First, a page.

By Emma Brenner
On Oct. 19, the movie “The Hate U Give” entered theaters all across the United States. Screenplay writer Audrey Wells adapted the film’s story from the novel “The Hate U Give,” written by Angie Thomas. George Tillman Jr. directed a cast of big-name stars including Amandla Stenberg, rapper Common and K. J. Apa. The phenomenal talent and story shaped a film that was altogether aesthetically pleasing, thoughtful and emotionally gripping.
“The Hate U Give” focuses on 16-year-old Starr Carter who finds herself juggling two versions of herself: herself in her African American neighborhood of Garden Heights and herself in the predominantly white private school she attends. When she witnesses the police shooting her childhood friend, Khalil Harris, everything changes. Tensions between the police, her school and her neighborhood escalate, and she must choose how to use her voice.
Analyzing the film from a technical perspective, it fulfills and surpasses expectations. Stenberg adopts her role as Starr effortlessly and beautifully, capturing the emotional struggle of the teenage protagonist. The rest of the cast convinces the audience of their characters, contributing just as much poignancy to the film’s sensitive subject.
The cinematography is ingenious, reflecting moods of wealth and poverty by shifting color schemes when portraying low-income and high-income communities. In addition, the excellent film score features hip-hop and gospel influences, both of which find their roots in African-American culture.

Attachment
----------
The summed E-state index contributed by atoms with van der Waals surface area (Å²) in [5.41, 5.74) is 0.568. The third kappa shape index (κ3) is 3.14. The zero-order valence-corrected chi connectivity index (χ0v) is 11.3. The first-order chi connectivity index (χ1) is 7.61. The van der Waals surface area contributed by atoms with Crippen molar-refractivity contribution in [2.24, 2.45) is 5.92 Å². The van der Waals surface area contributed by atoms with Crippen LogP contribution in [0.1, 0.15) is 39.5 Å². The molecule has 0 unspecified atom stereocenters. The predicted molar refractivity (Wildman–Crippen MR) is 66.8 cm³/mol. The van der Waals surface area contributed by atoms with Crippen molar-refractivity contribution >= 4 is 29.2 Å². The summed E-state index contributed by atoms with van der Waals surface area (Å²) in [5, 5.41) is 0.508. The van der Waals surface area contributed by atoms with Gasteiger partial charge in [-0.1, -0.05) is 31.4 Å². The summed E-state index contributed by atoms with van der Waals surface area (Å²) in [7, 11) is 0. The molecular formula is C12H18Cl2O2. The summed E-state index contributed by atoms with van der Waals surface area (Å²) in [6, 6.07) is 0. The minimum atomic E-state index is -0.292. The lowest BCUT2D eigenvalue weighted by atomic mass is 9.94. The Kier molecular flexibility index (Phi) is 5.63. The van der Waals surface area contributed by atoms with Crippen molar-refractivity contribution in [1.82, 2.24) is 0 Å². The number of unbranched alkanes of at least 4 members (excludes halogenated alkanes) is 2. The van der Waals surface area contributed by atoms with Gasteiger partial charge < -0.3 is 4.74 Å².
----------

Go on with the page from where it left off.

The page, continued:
The quality of the film’s story is also outstanding. With relatable characters and realistic situations driving the plot, it sucks in its audience with its believability. Every scene has a purpose and propels the story further with its high emotions and exploration of complex issues. These factors, combined with the relevancy of its topic, steady pacing and controversial themes, prove “The Hate U Give” to be a thought provoking film that provides an often-overlooked and misjudged minority a voice.
It’s safe to say that “The Hate U Give,” is an artistic masterpiece, leaving an impact on its audience. Its highly emotional subject of racism, mixed with police brutality, gangs and poverty, made for a raw film that reflects today’s social issues. The movie never directly pushed a political agenda. Instead, it built itself with a message on humanity, not politics, as many of the film’s makers have pointed out. Go see “The Hate U Give,” not to be persuaded one way or the other. See it to understand, to discover the beauty and to confront the conversation of race from a new perspective.